Ecomm Elite$197 / month
- Cutting edge / advanced information
- Good for beginners and experienced sellers
- Pricing model provides low cost entry to high quality training
- Includes access to free tools
- Provides information on general ecommerce as well as selling on Amazon
- More expensive than alternatives
- Could be better organized
Below is my Ecomm Elite Review
Updated: July 2017
Ecomm Elite takes a different approach towards teaching people how to sell on Amazon. First, they don’t focus exclusively on Amazon private labeling, although this initially what attracted me to them. In addition to this, they also outline how to sell on Amazon using wholesale or dropship strategies, both of which have worked extremely well for the founders, Todd Snively and Chris Keef.
I’ll go into detail behind each of these strategies later in my Ecomm Elite review, but I also wanted to point out that their pricing model is also quite different than other alternatives. Ecomm Elite charges a monthly or annual membership fee as opposed to a single upfront payment, like many other courses. The fee has increased since I first reviewed the course, but they’ve also improved their offering during this time.
First, I want to go on record as saying I hate paying monthly fees. A service really has to be worthwhile for me to try something (and stick with it), especially when it’s priced as high as Ecomm Elite.
Fortunately, they are able to ease the pain of paying a membership fee by including tools you really need in this business free of charge. These are things that you’d likely want to purchase anyway if you’re serious about becoming successful, so make sure you take these savings into account when evaluating the cost. I personally pay for some of these (or similar) tools in my own business, so I know there’s real value in having them included in the membership fee.
As of the time of this posting, this is what they offer:
- Proprietary Keyword Tracker
- Proprietary Keyword Finder
- Proprietary Stats Tool – allows you to track and analyze account data and profitability so you can better manage your business
- Proprietary Email Tool – allows you to automatically send follow-up emails to customers
- Jungle Scout Pro
- Merchant Words
- Single-Use Coupon Code Distributor
- There’s one more that’s proprietary to them, but I don’t want to share too much information publicly since it’s unique and considered to be a competitive advantage.
In addition to the aforementioned tools, they also offer a couple of “bonus” video modules covering social media marketing.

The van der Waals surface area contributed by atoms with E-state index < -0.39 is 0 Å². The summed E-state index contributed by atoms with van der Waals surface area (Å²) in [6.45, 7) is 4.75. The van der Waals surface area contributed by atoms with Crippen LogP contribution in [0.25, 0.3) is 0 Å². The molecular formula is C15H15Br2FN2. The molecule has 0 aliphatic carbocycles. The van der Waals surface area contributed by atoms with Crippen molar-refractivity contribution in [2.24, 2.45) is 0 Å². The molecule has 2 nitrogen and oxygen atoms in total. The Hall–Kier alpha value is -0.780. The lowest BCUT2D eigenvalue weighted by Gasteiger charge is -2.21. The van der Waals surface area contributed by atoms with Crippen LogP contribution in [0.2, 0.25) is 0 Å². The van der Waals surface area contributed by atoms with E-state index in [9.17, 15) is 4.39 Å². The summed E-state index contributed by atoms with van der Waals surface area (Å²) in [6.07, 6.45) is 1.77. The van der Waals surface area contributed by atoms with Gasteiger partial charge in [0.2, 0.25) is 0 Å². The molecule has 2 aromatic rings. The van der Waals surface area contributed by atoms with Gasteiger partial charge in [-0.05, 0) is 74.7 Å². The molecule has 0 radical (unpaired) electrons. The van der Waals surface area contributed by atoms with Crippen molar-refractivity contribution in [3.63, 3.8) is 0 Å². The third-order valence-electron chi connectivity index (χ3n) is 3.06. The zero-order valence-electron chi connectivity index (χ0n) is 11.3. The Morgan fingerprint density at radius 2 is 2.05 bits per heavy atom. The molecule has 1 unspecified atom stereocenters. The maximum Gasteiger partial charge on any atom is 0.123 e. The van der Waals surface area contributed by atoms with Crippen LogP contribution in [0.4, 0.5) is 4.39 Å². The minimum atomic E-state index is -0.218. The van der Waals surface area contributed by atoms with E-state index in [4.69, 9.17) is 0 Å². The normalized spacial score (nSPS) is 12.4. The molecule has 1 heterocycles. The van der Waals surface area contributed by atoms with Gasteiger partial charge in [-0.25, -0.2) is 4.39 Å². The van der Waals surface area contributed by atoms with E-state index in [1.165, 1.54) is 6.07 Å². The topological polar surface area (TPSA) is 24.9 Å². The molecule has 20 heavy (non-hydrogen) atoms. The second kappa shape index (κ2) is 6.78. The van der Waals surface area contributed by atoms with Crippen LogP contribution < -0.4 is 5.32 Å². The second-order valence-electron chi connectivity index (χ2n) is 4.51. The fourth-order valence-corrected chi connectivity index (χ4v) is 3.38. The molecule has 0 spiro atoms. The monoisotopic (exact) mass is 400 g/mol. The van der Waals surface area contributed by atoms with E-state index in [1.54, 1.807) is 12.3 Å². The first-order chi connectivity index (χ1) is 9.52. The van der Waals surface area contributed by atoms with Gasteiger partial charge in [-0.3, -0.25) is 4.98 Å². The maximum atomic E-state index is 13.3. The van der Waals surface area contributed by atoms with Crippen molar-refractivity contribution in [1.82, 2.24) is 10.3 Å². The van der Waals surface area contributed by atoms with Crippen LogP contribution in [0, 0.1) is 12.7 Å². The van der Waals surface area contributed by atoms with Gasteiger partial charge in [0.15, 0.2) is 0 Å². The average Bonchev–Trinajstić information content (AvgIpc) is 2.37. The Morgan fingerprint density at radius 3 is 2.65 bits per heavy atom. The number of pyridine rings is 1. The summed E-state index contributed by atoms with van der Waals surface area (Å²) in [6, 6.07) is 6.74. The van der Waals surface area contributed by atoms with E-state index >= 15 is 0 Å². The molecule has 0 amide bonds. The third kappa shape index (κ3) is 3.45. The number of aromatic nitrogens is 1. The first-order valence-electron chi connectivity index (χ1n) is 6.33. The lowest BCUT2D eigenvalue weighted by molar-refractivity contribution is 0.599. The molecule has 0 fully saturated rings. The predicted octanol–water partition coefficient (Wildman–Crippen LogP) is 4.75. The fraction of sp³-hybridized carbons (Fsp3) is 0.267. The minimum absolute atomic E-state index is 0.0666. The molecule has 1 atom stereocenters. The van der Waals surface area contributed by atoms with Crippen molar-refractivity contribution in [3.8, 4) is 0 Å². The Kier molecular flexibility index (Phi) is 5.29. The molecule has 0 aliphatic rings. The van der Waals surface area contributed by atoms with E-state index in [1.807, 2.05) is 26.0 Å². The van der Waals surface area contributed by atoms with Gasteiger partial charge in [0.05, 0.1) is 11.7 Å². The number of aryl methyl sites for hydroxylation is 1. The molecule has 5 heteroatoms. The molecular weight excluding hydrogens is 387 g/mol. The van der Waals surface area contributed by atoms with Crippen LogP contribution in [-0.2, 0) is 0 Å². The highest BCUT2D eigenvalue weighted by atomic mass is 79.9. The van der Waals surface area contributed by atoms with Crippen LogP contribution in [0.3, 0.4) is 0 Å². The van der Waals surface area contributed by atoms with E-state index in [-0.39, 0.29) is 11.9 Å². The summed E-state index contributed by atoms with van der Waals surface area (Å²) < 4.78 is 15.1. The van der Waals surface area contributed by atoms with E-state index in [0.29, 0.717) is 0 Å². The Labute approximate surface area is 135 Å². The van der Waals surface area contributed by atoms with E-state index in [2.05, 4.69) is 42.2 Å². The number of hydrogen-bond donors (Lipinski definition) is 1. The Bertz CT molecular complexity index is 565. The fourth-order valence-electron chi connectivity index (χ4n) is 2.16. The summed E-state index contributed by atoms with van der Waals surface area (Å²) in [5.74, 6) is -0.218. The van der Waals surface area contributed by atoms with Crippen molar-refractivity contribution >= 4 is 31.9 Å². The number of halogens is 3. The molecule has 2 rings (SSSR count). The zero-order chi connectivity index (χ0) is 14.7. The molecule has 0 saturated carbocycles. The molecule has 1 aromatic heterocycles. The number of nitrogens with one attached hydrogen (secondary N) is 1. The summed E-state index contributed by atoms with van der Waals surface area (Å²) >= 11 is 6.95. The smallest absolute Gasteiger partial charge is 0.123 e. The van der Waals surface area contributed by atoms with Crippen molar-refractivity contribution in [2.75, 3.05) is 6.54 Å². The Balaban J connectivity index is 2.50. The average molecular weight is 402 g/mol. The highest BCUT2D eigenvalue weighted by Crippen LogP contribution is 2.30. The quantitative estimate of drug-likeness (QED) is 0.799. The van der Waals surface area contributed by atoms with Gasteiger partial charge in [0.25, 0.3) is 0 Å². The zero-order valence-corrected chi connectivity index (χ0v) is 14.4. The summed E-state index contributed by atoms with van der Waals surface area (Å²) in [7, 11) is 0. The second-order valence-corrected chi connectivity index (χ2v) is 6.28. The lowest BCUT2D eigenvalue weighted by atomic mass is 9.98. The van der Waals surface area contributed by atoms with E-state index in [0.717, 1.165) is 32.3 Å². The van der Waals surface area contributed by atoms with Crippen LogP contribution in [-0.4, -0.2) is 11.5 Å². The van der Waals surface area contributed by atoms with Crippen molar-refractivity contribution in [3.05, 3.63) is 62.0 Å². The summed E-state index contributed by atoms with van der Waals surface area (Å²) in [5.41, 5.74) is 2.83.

To be honest, I have mixed feelings about the balance between proprietary tools and ones where they partnered with existing services. To the extent that an existing service really excels (like Jungle Scout), I much rather that they develop a partnership rather than build something out from scratch. Developing software and managing tools takes resources, and my concern is that it will spread them out too thin. So far, this doesn’t seem to be an issue, but it’s something to keep in mind.
However, this ties back into their pricing model. I know that a membership model creates a better alignment of interest between the course owner and customer. With the traditional upfront fee model, course owners have to constantly work towards adding new members in order to sustain revenue, so they are incentivized to spend their time marketing the course. This is what turned out to be the downfall of Amazing Selling Machine (ASM), which was the market leader in Amazon courses for a long time. I could probably put together a full case study on where ASM went wrong, but their business model had a lot to do with it.
With a membership model, the course owner has to make sure customers renew their subscriptions in order to sustain revenue. Owners can only do this by continuing to add value to the customer, so they are incentivized to spend their time helping people really succeed. As an added benefit, avoiding a large upfront fee also helps free up cash flow early on in your business when it’s most important. That’s money you can apply towards inventory or promotion instead.
As I mentioned earlier, I personally don’t like membership fees in general, so I wouldn’t be surprised if this is a “deal breaker” for some people. However, I do really see some advantages to it for this business model, so I definitely wouldn’t rule out Ecomm Elite because of it. The fact that membership helps you save money in other areas of your business is really helpful in offsetting the cost.
That said, it’s still expensive. They’ve raised their price since I first reviewed the course, so I can’t recommend it as highly as I used to since there are reasonably priced one-time purchase options available.
With that out of the way, let’s get to the meat of things.
Who is behind Ecomm Elite
Ecomm Elite is run by partners Todd Snively and Chris Keef. Both of them make most of their money as Amazon sellers and they are not professional “Internet Marketers”. In fact, I met Chris around the time we were both getting started in this business and he was working a full time job in sales back then. He had no background in Internet Marketing beforehand. Also, their funnels and sales pages for Ecomm Elite are just ugly and poorly done. Fortunately, they are much better at Amazon marketing, but don’t be surprised if their website seems a bit amateurish.